In dramatization of evil, Frank Tannenbaum, among distinguished sociologists, explains how a criminal is made and what causes criminal behavior. His conception led to the development of the symbolic interactionism and labeling theory used in social psychology. In 1922, Tannenbaum published Wall Shadows: A Study in American Prisons. (Tannenbaum, 1922) on his experiences with the American penal system. In 1944, Frank Tannenbaum was instrumental in proposing the Columbia University Seminars format; a group of Columbia faculty, other faculty, and students who gathered together in discussion of issues on compelling topics such as peace and war.
Summarizing his theory's impact, Kerry Townsend has stated, "Frank Tannenbaum’s theory, dramatization of evil, explains the making of a criminal and the lure of criminal behavior." "Individual levels of interaction, began to emerge spearheaded by the writings of George Herbert Mead and Charles Horton Cooley," which formed the basis of Societal Reaction theories of which Frank Tannenbaum's form part. His conception of the "Dramatization Of Evil" led to the further development of the symbolic interactionist labeling theory, widely used in both sociology and social psychology.
Frank Tannenbaum served as the official reporter to the Wickersham Commission’s study on Penal Institutions, Probation and Parole (Volume 9) in 1931. Two years later, he published a biography on prison reformer Thomas Mott Osborne, a former warden of Sing Sing prison. This article discusses the career of Frank Tannenbaum as an early American convict criminologist. In 1914, he served a year on Blackwells Island (New York City) for labor disturbances involving a group of 200 unemployed and hungry men on the lower west side of Manhattan.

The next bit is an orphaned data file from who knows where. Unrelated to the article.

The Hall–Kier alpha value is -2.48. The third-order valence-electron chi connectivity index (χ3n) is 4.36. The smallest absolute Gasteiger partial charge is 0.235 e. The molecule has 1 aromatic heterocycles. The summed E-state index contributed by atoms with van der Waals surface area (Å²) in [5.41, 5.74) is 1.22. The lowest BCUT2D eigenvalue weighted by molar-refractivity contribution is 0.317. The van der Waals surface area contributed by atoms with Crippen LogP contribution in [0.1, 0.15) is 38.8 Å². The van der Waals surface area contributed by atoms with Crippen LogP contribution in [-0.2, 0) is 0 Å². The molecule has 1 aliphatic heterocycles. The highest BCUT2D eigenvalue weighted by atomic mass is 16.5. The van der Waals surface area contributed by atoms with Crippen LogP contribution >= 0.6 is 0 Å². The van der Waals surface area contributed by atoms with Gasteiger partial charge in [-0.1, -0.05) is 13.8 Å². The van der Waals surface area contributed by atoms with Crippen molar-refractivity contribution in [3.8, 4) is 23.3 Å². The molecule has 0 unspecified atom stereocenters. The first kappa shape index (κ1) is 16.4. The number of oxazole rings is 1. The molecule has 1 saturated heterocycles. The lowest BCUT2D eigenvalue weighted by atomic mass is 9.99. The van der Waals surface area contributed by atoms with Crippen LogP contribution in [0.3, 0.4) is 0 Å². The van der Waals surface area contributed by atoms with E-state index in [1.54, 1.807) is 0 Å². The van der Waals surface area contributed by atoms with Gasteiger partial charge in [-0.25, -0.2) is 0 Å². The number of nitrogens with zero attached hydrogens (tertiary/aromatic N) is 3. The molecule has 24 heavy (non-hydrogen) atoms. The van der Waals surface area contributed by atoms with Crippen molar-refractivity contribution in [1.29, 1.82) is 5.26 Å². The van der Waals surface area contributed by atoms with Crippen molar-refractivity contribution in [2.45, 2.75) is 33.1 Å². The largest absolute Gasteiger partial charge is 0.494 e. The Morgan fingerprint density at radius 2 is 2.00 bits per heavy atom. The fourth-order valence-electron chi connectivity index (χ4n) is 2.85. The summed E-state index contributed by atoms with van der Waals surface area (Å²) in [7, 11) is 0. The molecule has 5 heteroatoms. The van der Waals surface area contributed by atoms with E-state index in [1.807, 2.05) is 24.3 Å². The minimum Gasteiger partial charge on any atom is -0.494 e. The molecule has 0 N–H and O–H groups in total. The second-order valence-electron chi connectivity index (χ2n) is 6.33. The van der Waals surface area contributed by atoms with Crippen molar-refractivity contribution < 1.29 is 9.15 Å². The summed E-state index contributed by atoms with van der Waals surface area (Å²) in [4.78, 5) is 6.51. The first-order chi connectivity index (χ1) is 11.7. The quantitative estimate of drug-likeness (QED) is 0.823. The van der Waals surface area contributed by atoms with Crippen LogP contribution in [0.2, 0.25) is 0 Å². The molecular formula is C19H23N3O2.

Frank Tannenbaum: The Making of a Convict Criminologist -
Matthew G. Yeager
King's University College at the University of Western Ontario, London, Canada
Abstract: Frank Tannenbaum is best known in criminology for his depiction of the dramatization of evil, an early precursor of labeling theory which caught on in the 1960s. Less well known is the fact that Tannenbaum was a convict criminologist.